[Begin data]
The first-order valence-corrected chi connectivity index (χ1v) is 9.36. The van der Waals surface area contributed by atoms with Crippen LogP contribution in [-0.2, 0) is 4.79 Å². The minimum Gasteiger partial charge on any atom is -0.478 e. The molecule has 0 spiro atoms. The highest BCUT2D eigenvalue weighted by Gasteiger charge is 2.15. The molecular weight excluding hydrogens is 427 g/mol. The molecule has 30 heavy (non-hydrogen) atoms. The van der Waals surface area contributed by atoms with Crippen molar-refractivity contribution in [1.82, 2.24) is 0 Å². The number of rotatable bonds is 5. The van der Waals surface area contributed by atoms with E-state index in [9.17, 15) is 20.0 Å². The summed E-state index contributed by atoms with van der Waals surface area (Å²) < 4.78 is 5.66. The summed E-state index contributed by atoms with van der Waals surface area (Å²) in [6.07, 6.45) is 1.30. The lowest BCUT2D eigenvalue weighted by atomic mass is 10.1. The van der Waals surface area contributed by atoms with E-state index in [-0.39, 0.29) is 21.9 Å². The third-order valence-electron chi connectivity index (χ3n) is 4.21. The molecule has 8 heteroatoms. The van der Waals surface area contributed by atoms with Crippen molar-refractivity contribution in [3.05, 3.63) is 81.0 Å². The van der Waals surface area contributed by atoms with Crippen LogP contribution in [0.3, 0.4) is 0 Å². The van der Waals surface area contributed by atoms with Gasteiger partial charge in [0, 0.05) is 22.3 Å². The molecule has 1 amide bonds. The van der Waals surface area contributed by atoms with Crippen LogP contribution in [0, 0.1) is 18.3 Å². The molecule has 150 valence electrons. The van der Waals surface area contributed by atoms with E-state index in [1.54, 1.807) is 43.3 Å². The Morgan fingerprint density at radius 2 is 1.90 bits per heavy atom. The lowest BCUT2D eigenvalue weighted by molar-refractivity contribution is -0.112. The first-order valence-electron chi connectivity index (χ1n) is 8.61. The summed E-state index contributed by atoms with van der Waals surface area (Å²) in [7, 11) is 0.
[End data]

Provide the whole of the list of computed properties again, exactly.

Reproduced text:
The first-order valence-corrected chi connectivity index (χ1v) is 9.36. The van der Waals surface area contributed by atoms with Crippen LogP contribution in [-0.2, 0) is 4.79 Å². The minimum Gasteiger partial charge on any atom is -0.478 e. The molecule has 0 spiro atoms. The highest BCUT2D eigenvalue weighted by Gasteiger charge is 2.15. The molecular weight excluding hydrogens is 427 g/mol. The molecule has 30 heavy (non-hydrogen) atoms. The van der Waals surface area contributed by atoms with Crippen molar-refractivity contribution in [1.82, 2.24) is 0 Å². The number of rotatable bonds is 5. The van der Waals surface area contributed by atoms with E-state index in [9.17, 15) is 20.0 Å². The summed E-state index contributed by atoms with van der Waals surface area (Å²) < 4.78 is 5.66. The summed E-state index contributed by atoms with van der Waals surface area (Å²) in [6.07, 6.45) is 1.30. The lowest BCUT2D eigenvalue weighted by atomic mass is 10.1. The van der Waals surface area contributed by atoms with E-state index in [-0.39, 0.29) is 21.9 Å². The third-order valence-electron chi connectivity index (χ3n) is 4.21. The molecule has 8 heteroatoms. The van der Waals surface area contributed by atoms with Crippen molar-refractivity contribution in [3.05, 3.63) is 81.0 Å². The van der Waals surface area contributed by atoms with Crippen LogP contribution in [0.3, 0.4) is 0 Å². The van der Waals surface area contributed by atoms with Gasteiger partial charge in [0, 0.05) is 22.3 Å². The molecule has 1 amide bonds. The van der Waals surface area contributed by atoms with Crippen LogP contribution in [0, 0.1) is 18.3 Å². The molecule has 150 valence electrons. The van der Waals surface area contributed by atoms with E-state index in [1.54, 1.807) is 43.3 Å². The Morgan fingerprint density at radius 2 is 1.90 bits per heavy atom. The lowest BCUT2D eigenvalue weighted by molar-refractivity contribution is -0.112. The first-order valence-electron chi connectivity index (χ1n) is 8.61. The summed E-state index contributed by atoms with van der Waals surface area (Å²) in [7, 11) is 0.